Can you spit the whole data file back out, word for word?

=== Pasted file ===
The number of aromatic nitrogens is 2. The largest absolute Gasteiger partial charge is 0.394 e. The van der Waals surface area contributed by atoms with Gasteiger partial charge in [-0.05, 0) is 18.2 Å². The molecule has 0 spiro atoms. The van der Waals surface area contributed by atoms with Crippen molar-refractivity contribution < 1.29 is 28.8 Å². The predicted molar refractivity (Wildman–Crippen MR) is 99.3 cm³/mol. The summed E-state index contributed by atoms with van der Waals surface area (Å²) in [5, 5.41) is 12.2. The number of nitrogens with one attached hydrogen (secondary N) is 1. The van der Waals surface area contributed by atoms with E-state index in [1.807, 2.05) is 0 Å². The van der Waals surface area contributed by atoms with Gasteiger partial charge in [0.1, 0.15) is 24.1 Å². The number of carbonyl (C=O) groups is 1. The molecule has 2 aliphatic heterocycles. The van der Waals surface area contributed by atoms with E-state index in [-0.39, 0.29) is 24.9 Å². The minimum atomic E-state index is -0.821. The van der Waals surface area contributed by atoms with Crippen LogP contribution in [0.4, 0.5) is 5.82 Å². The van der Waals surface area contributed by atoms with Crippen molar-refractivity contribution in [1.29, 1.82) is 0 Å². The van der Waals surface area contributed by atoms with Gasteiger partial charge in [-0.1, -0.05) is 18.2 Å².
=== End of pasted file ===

The number of aromatic nitrogens is 2. The largest absolute Gasteiger partial charge is 0.394 e. The van der Waals surface area contributed by atoms with Gasteiger partial charge in [-0.05, 0) is 18.2 Å². The molecule has 0 spiro atoms. The van der Waals surface area contributed by atoms with Crippen molar-refractivity contribution < 1.29 is 28.8 Å². The predicted molar refractivity (Wildman–Crippen MR) is 99.3 cm³/mol. The summed E-state index contributed by atoms with van der Waals surface area (Å²) in [5, 5.41) is 12.2. The number of nitrogens with one attached hydrogen (secondary N) is 1. The van der Waals surface area contributed by atoms with E-state index in [1.807, 2.05) is 0 Å². The van der Waals surface area contributed by atoms with Gasteiger partial charge in [0.1, 0.15) is 24.1 Å². The number of carbonyl (C=O) groups is 1. The molecule has 2 aliphatic heterocycles. The van der Waals surface area contributed by atoms with E-state index in [-0.39, 0.29) is 24.9 Å². The minimum atomic E-state index is -0.821. The van der Waals surface area contributed by atoms with Crippen LogP contribution in [0.4, 0.5) is 5.82 Å². The van der Waals surface area contributed by atoms with Crippen molar-refractivity contribution in [1.29, 1.82) is 0 Å². The van der Waals surface area contributed by atoms with Gasteiger partial charge in [-0.1, -0.05) is 18.2 Å².